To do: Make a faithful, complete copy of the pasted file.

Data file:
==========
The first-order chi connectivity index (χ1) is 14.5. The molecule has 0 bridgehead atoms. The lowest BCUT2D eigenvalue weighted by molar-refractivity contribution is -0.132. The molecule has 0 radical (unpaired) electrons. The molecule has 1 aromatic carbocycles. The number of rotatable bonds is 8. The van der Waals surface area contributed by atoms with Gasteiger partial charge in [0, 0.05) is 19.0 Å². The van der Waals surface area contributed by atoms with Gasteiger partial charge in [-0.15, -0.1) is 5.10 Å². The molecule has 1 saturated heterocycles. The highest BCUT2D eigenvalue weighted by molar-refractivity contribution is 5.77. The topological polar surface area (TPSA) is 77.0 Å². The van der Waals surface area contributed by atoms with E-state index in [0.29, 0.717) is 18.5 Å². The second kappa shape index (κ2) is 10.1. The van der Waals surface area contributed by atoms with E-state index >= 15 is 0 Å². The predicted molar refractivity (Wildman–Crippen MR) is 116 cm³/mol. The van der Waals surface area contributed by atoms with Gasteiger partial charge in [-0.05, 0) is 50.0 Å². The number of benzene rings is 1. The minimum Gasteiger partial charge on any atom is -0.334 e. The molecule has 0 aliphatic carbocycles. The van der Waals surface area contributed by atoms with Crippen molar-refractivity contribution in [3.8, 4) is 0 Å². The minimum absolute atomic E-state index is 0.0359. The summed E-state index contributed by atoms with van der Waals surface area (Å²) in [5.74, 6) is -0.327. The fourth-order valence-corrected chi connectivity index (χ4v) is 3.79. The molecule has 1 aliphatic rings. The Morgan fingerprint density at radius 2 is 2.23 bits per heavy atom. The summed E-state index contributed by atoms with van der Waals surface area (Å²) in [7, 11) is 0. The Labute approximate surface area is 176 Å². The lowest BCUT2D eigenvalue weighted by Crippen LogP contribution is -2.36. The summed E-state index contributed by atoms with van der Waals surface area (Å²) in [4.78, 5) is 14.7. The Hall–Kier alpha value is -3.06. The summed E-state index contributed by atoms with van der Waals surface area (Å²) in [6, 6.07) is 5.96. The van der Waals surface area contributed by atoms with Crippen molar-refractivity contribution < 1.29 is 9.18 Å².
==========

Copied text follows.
The first-order chi connectivity index (χ1) is 14.5. The molecule has 0 bridgehead atoms. The lowest BCUT2D eigenvalue weighted by molar-refractivity contribution is -0.132. The molecule has 0 radical (unpaired) electrons. The molecule has 1 aromatic carbocycles. The number of rotatable bonds is 8. The van der Waals surface area contributed by atoms with Gasteiger partial charge in [0, 0.05) is 19.0 Å². The van der Waals surface area contributed by atoms with Gasteiger partial charge in [-0.15, -0.1) is 5.10 Å². The molecule has 1 saturated heterocycles. The highest BCUT2D eigenvalue weighted by molar-refractivity contribution is 5.77. The topological polar surface area (TPSA) is 77.0 Å². The van der Waals surface area contributed by atoms with E-state index in [0.29, 0.717) is 18.5 Å². The second kappa shape index (κ2) is 10.1. The van der Waals surface area contributed by atoms with E-state index >= 15 is 0 Å². The predicted molar refractivity (Wildman–Crippen MR) is 116 cm³/mol. The van der Waals surface area contributed by atoms with Gasteiger partial charge in [-0.05, 0) is 50.0 Å². The number of benzene rings is 1. The minimum Gasteiger partial charge on any atom is -0.334 e. The molecule has 0 aliphatic carbocycles. The van der Waals surface area contributed by atoms with Crippen molar-refractivity contribution in [3.8, 4) is 0 Å². The minimum absolute atomic E-state index is 0.0359. The summed E-state index contributed by atoms with van der Waals surface area (Å²) in [5.74, 6) is -0.327. The fourth-order valence-corrected chi connectivity index (χ4v) is 3.79. The molecule has 1 aliphatic rings. The Morgan fingerprint density at radius 2 is 2.23 bits per heavy atom. The summed E-state index contributed by atoms with van der Waals surface area (Å²) in [7, 11) is 0. The Labute approximate surface area is 176 Å². The lowest BCUT2D eigenvalue weighted by Crippen LogP contribution is -2.36. The summed E-state index contributed by atoms with van der Waals surface area (Å²) in [4.78, 5) is 14.7. The Hall–Kier alpha value is -3.06. The summed E-state index contributed by atoms with van der Waals surface area (Å²) in [6, 6.07) is 5.96. The van der Waals surface area contributed by atoms with Crippen molar-refractivity contribution < 1.29 is 9.18 Å².